315185.fig.001
Figure 1: Various orientations of CNTs grown using chemical vapor deposition on Si substrates: (a) entangled, randomly orientated CNTs; (b) vertically aligned CNTs; (c) dense “dandelion-like” CNT structure grown using plasma-enhanced chemical vapor deposition on an etched, catalyst-free Si substrate. Details on the growth of similar structures can be found in [40].

In the past two decades, intense efforts have been directed at providing specificity, selectivity, reproducibility, and robustness to these carbon nanostructures in biologically relevant environments [1822]. However, the issue of toxicity of CNTs and graphene in living biological systems, which is vital for the successful incorporation of these materials into functional biomedical devices, remains unsolved at macroscopic, cellular, and intracellular levels [2325].

In this paper we will, in Section 2, discuss the role of CNTs in biosensing, tissue engineering, and drug delivery. Aspects of the toxicity of CNTs in living biological systems are then discussed in Section 3 and the emerging graphene-related biomedical applications and associated safety issues are briefly presented in Section 4. Finally, a summary of this work and an outlook for future research is provided.

2. Applications of Carbon Nanotubes in Biomedicine

Due to the chemical inertness of graphitic walls, functionalization of CNTs and graphene is often the key step required in any application of these materials. Let us first briefly consider the possible ways of performing such functionalization.

2.1. Functionalization of Carbon Nanotubes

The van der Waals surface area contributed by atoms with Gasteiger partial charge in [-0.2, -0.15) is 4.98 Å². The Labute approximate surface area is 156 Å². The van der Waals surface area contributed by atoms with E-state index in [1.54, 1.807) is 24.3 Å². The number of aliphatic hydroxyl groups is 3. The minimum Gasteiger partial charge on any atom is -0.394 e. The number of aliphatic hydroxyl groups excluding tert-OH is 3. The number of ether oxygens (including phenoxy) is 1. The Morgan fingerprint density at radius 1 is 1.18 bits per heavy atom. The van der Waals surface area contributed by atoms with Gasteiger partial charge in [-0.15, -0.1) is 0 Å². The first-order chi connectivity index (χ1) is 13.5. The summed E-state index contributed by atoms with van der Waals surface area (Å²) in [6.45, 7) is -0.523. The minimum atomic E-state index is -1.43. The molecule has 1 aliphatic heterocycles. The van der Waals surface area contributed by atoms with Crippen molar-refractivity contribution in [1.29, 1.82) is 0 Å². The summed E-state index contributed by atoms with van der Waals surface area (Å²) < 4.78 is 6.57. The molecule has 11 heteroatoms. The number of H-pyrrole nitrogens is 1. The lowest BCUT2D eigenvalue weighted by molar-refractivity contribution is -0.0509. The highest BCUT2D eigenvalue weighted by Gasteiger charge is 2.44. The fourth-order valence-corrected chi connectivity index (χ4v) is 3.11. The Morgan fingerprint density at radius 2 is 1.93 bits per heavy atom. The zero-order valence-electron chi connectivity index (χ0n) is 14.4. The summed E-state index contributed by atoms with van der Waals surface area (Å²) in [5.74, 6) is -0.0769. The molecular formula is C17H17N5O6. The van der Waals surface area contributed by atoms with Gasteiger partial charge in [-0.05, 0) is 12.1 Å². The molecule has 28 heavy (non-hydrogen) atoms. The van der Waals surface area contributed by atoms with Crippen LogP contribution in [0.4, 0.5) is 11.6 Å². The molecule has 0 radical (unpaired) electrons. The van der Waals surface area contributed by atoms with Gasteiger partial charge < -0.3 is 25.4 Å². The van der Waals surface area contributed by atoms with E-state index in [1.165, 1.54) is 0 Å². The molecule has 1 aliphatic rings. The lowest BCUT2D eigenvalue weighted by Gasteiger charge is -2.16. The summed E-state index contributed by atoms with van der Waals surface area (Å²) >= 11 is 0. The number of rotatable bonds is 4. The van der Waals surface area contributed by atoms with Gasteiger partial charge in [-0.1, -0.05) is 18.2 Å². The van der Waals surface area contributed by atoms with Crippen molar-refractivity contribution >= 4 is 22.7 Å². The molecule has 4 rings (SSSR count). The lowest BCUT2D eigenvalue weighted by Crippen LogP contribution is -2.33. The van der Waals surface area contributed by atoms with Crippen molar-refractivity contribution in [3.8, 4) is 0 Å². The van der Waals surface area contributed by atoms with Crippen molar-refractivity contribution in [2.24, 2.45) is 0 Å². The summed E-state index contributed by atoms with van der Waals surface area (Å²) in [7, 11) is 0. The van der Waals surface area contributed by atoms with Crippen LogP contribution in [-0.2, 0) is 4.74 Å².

Successful functionalization should maintain the integrity of CNT’s mechanical, electrical, and chemical properties as well as the activity of the biological species being attached. In general, there are two CNT functionalization methods: covalent bonding and noncovalent wrapping [2628].

Covalent bonding involves chemical attachment of the desirable species to the CNT [26], often at the tube ends or at defect sites [1, 29]. Oxidation processes are often used as a preparation step to create chemically active sites for covalent bonding [30]. These oxidation processes can be performed through wet chemical or dry plasma routes [30], amongst others. A variety of biological species have been covalently bonded to CNTs [26, 31, 32]. However, this often alters the intrinsic structure and properties of CNTs as well as the properties of attached biomolecules [33]. An example of a covalently functionalized CNT is shown in Figure 2(a), which shows a scanning electron microscope (SEM) image of multiwalled CNTs (MWCNTs) covalently functionalized with ferritin [34].